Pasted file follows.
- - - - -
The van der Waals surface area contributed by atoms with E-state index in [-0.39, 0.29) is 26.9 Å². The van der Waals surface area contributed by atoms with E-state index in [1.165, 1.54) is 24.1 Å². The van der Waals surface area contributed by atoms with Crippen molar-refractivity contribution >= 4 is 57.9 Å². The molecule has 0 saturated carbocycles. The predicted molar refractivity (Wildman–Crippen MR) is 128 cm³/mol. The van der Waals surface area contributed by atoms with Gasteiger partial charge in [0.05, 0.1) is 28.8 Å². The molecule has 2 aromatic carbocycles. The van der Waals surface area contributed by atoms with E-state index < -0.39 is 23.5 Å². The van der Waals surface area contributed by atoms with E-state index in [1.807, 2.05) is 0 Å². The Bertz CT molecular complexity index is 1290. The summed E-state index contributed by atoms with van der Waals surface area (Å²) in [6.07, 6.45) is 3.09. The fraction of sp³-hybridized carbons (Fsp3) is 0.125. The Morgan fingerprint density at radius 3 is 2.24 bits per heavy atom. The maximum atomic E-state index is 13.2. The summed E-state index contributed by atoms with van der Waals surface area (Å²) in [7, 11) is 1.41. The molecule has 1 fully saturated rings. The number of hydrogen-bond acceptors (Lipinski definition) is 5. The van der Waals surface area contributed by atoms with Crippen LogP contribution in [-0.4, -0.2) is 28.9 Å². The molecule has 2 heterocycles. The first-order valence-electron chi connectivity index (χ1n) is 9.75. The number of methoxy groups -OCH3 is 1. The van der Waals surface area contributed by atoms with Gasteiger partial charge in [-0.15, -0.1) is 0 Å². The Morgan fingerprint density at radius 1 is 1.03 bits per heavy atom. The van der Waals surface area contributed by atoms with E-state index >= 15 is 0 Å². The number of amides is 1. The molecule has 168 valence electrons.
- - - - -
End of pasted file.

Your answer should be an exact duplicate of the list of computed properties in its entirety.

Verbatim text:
The van der Waals surface area contributed by atoms with E-state index in [-0.39, 0.29) is 26.9 Å². The van der Waals surface area contributed by atoms with E-state index in [1.165, 1.54) is 24.1 Å². The van der Waals surface area contributed by atoms with Crippen molar-refractivity contribution >= 4 is 57.9 Å². The molecule has 0 saturated carbocycles. The predicted molar refractivity (Wildman–Crippen MR) is 128 cm³/mol. The van der Waals surface area contributed by atoms with Gasteiger partial charge in [0.05, 0.1) is 28.8 Å². The molecule has 2 aromatic carbocycles. The van der Waals surface area contributed by atoms with E-state index < -0.39 is 23.5 Å². The van der Waals surface area contributed by atoms with E-state index in [1.807, 2.05) is 0 Å². The Bertz CT molecular complexity index is 1290. The summed E-state index contributed by atoms with van der Waals surface area (Å²) in [6.07, 6.45) is 3.09. The fraction of sp³-hybridized carbons (Fsp3) is 0.125. The Morgan fingerprint density at radius 3 is 2.24 bits per heavy atom. The maximum atomic E-state index is 13.2. The summed E-state index contributed by atoms with van der Waals surface area (Å²) in [7, 11) is 1.41. The molecule has 1 fully saturated rings. The number of hydrogen-bond acceptors (Lipinski definition) is 5. The van der Waals surface area contributed by atoms with Crippen LogP contribution in [-0.4, -0.2) is 28.9 Å². The molecule has 2 heterocycles. The first-order valence-electron chi connectivity index (χ1n) is 9.75. The number of methoxy groups -OCH3 is 1. The van der Waals surface area contributed by atoms with Gasteiger partial charge in [-0.15, -0.1) is 0 Å². The Morgan fingerprint density at radius 1 is 1.03 bits per heavy atom. The van der Waals surface area contributed by atoms with E-state index >= 15 is 0 Å². The number of amides is 1. The molecule has 168 valence electrons.